And here comes the funny part. Nowadays, most hospitals have valet parking for people in labor, but back then, either LDS Hospital didn't have it, or we didn't know about it. Dan was so nervous to get me up to labor and delivery that we decided it would be a great idea for him to drop me off at the door to the hospital and he would go park the car. Sounds reasonable I guess, until you remember that this is me we are talking about. I get turned around in my own garage, let alone a huge, dark hospital, in labor, at two in the morning. So right off the bat, I got lost. I was wandering around, having to stop every thirty seconds or so to bend over and breathe through another contraction. You think of a hospital as a place with twenty-four hour a day action, but I can tell you that hospital corridors can be pretty darn empty and deserted at two o'clock on a Sunday morning. I must have wandered for a good 10 or 15 minutes before I ran into a security guard who pointed me in the right direction to labor and delivery. He offered to take me in a wheelchair, but I figured I was nearly there, might as well make it on my own two feet. By the time I got to the desk, Dan was standing there, panicked look in his eye, and asking all the nurses in a loud voice where in the heck his wife was.
After that, things started moving pretty quick. My doctor was not on call of course, so they called his associate, Dr. Chapa. I made sure to get fixed up right off with an epidural, figuring I was in for a good 8 or 10 more hours of labor. Much to my surprise and delight though, it was only about an hour later that it was time to push. Had I known it was going to be so quick, I would have skipped the epidural altogether. We have video of a tired Dr. Chapa, sitting bedside, tapping his fingers, and waiting for it to be time to tell me to push. That's pretty much all he did, was drum his fingers and say "push" every once in a while. I'm not sure he was even all the way awake. He did his job though, and at 3:50 am on Sunday, April 14, he held up a screaming 9 lb. 3 oz. baby, and Dan yelled out, "It's a GIRL!!!" so loud that I'm pretty sure the whole hospital heard it, including my parents who had showed up at some point, and were waiting outside the door.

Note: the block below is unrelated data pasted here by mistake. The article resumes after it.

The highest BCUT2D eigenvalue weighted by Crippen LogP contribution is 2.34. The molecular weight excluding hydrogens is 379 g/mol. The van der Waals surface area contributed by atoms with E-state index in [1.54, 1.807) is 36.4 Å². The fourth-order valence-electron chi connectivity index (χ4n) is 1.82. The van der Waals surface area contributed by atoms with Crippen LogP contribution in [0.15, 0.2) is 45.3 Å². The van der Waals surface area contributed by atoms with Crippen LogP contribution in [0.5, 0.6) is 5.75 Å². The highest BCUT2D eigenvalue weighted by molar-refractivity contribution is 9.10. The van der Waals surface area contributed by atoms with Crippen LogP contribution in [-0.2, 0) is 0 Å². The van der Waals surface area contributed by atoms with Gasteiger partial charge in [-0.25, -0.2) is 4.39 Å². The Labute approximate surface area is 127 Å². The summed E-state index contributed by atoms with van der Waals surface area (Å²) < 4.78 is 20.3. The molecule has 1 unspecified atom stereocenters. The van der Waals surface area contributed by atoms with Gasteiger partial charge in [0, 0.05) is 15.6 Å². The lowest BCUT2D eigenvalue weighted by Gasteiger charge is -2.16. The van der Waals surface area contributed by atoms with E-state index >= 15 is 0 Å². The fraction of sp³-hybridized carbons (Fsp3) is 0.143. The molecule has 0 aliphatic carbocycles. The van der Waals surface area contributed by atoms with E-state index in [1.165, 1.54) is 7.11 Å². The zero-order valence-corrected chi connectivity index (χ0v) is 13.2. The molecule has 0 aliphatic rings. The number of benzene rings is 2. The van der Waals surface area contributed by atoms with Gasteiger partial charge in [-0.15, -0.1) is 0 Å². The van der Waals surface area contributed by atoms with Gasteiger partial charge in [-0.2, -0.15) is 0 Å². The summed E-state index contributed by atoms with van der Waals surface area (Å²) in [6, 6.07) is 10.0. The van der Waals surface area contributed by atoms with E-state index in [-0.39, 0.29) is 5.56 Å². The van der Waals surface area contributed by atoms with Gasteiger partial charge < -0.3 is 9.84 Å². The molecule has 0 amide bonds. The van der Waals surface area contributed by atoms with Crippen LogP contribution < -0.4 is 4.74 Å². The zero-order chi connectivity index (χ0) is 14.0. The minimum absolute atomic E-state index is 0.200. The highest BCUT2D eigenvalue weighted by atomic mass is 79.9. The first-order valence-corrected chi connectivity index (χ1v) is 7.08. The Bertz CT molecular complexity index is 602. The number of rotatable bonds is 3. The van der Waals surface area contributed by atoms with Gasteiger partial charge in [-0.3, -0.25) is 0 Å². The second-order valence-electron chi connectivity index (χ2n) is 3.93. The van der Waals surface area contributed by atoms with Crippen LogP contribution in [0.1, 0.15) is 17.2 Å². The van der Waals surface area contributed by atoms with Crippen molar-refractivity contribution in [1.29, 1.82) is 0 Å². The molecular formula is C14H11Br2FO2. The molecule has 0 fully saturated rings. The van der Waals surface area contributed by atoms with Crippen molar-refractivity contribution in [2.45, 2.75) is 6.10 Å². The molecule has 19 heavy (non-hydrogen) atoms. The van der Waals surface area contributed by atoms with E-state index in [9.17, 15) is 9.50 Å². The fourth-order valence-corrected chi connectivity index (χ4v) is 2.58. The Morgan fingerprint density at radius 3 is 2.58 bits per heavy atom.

I was in shock. I could not believe it was a girl. A girl! I secretly had believed it was going to be a girl, but I still could not believe I was so lucky to have a boy and a girl! The perfect little family. I kept looking at her that first night and thinking to myself, "you're a girl.....you are a GIRL!" It was so fun to not have known until we were holding her in our arms. My mom and dad got to come in right away and meet their first granddaughter when she was only a few minutes old, and they were completely enchanted from the first moments.
Now it is 23 years later, and every day since that day, I've been so thankful to have a daughter. She just keeps getting better and better, and as I often told her, although not nearly enough, she is and always will be one of my greatest blessings. We didn't get to spend her birthday together, and it made me sad, but I hope she knows she is always on my mind, even on every other day that is not April 14.